Bluegrass in Paulding County, Ga
click on each one to make it bigger so you can see it better.
Saturday we went to a Bluegrass concert at the Paulding County Seniors' Center. It was put on by the Austell Masonic Lodge but I think sponsored by all the local Masons. Of course we were the first ones of the audience there. That happens a lot with us.
We got to ride around about for a time looking at downtown Dallas, Paulding County's rolling hills, old barns and old houses.
Interesting the senior center is next door to the Paulding County Detention Center, a.k.a., County Jail.
On checking in on Facebook I saw that you have a choice of saying you are at the Paulding County Jail or the Senior Center. While sitting listening to concert I created a little story. I checked in the jail and said the jail and the senior center are next to each other, and it is easy to go into the wrong building and how do I get out.
Then a little later I posted with me in the Senior Center, some of the inmates were looking at me saying, "Fresh Fish!" So, I remember seeing the movie that Bugs Bunny dug a tunnel under a fence and it inspired me to do the same.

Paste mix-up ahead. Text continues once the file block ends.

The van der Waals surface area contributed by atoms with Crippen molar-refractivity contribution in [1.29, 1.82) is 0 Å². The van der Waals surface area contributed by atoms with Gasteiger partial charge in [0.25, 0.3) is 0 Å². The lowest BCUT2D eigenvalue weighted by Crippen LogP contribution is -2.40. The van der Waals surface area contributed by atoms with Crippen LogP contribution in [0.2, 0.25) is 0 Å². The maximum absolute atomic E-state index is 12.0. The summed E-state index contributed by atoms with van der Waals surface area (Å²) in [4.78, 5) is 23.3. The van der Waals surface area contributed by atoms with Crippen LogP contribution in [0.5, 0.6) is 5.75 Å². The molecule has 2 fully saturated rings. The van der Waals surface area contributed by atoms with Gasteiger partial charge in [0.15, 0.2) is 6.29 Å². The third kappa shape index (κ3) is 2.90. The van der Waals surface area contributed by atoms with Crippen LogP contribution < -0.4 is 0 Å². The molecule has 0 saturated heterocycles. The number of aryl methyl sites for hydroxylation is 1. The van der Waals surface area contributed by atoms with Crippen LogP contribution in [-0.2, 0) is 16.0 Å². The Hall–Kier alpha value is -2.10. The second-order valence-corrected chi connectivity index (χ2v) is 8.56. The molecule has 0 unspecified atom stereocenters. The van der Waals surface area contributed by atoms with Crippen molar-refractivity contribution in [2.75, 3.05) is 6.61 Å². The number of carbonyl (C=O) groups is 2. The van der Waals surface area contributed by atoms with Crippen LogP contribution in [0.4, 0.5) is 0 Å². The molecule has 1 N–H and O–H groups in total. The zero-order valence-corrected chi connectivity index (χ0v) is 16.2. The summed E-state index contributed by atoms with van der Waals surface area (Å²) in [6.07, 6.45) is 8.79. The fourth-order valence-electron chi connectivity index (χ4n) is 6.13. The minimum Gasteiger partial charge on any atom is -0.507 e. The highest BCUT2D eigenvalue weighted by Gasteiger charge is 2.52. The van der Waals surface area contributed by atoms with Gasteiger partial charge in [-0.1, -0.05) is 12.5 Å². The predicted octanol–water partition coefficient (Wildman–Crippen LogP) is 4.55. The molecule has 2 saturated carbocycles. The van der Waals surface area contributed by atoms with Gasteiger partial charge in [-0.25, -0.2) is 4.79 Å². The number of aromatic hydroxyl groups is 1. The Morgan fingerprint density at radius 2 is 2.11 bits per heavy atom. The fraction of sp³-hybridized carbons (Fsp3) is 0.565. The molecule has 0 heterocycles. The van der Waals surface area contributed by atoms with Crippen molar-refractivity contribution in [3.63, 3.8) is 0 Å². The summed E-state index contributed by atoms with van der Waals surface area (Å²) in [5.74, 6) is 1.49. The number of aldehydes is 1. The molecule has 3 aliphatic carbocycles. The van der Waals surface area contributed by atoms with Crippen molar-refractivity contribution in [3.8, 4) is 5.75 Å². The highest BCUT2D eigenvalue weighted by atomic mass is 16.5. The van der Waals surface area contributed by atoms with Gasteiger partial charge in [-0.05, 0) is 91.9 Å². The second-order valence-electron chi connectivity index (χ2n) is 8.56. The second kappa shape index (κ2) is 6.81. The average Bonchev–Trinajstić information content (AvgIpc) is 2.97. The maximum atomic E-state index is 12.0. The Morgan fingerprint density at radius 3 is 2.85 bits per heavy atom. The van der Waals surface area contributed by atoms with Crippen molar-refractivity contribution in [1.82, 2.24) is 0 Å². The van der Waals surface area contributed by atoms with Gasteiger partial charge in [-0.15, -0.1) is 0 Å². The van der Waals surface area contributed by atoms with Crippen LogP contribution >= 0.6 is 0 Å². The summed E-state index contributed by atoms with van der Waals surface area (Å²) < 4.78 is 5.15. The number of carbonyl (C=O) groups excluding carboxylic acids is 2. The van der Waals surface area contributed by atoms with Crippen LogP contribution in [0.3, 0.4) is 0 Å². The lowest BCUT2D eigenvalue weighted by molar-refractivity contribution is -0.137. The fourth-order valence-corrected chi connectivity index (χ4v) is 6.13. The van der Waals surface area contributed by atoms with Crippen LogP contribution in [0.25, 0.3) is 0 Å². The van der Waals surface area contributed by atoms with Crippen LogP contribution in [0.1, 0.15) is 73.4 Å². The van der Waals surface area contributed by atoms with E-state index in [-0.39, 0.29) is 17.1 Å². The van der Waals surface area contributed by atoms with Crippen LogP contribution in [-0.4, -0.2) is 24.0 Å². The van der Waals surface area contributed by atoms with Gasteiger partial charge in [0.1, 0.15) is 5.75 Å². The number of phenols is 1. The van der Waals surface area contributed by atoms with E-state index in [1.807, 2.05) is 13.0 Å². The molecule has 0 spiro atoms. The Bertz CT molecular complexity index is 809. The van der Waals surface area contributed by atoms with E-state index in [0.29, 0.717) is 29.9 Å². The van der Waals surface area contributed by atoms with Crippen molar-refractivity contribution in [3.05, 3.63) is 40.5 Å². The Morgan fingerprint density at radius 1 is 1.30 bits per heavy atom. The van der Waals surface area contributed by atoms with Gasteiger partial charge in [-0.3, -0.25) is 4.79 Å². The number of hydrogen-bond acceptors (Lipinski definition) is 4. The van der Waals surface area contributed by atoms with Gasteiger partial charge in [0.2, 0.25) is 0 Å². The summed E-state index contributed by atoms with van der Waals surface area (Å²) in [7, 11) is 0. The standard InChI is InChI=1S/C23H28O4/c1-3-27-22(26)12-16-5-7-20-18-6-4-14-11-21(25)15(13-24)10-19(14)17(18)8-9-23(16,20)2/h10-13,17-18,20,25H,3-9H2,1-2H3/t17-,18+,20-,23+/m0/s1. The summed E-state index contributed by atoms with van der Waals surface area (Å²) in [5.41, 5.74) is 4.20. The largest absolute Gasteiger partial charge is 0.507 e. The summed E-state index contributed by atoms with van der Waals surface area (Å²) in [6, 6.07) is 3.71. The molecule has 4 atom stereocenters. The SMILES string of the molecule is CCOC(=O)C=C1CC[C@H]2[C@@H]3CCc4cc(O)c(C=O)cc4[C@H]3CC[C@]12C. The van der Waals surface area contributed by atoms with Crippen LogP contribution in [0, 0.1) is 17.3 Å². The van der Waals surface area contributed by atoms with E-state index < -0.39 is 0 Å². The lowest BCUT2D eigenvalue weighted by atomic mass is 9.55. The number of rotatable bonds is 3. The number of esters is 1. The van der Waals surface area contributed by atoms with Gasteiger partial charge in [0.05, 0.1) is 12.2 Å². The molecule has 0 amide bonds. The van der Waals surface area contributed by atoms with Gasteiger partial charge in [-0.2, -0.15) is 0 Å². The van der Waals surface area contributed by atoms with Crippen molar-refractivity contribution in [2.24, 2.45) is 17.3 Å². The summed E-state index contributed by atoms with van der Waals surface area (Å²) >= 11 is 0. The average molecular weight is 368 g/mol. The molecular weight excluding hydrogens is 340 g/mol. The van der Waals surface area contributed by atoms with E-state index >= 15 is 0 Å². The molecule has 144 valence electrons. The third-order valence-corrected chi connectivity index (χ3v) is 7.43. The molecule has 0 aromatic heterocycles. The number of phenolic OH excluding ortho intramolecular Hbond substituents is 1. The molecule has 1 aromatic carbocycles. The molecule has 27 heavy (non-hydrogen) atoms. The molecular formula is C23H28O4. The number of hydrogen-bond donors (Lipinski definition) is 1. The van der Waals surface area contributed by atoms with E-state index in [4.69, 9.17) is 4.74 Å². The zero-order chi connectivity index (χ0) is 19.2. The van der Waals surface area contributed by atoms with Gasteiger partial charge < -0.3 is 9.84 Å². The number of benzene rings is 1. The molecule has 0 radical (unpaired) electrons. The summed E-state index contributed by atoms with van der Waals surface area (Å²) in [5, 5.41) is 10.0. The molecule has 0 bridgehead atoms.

The concert was good. I like bluegrass because the music has a good beat and it carries good meaningful stories.
I like bluegrass performers because they are down to Earth and they have not quit their day job, which makes them humble, and good... they are playing for their love of music, not for the money.
While sitting at a long table waiting for the show to start I overheard a few elder men chuckling about Jim M. We have seen Jim M. throughout the years at different bluegrass concerts. They were chuckling over one time Jim M. handed out free CD's of his bluegrass band. They were chuckling because nobody would buy them. We remembered exactly that night at the Acworth Opry probably ten or more years ago when he gave them away. He handed one to us and warned us, "You can't play it in your truck." Jim didn't know it but he said something that we would quote many times in the years to come.
According to the schedule each group had about 50 minutes to entertain. It started at 1:00 p.m. and still had several groups to go when we left at almost 6:00. Willow was waiting.
Here are some pictures.
The above group (above 2 pictures) are the East Dixie Boys. The leader is the guy in the light or white shirt. His last name is McClung. His brother is in the band also. He explained the reason he named it East Dixie Boys was to name it after a street they used to play on as kids, in Marietta. The corner of East Dixie Avenue and the corner of the street I lived on, Manget Street, was only one yard width away. When they left the stage I followed them back to the Band-Holdings room and asked him more about his East Dixie Avenue times. He said they lived on Adams Circle and we both knew Larry Sparks. His friend on East Dixie was named Smith and lived close to Powell's Barbershop. I told him of the Smith Brothers I knew, which lived near Powell's Barbershop, but we were not sure they are the same. He said it is nice for someone in the audience to know where he is talking about.
I was glad to be of service.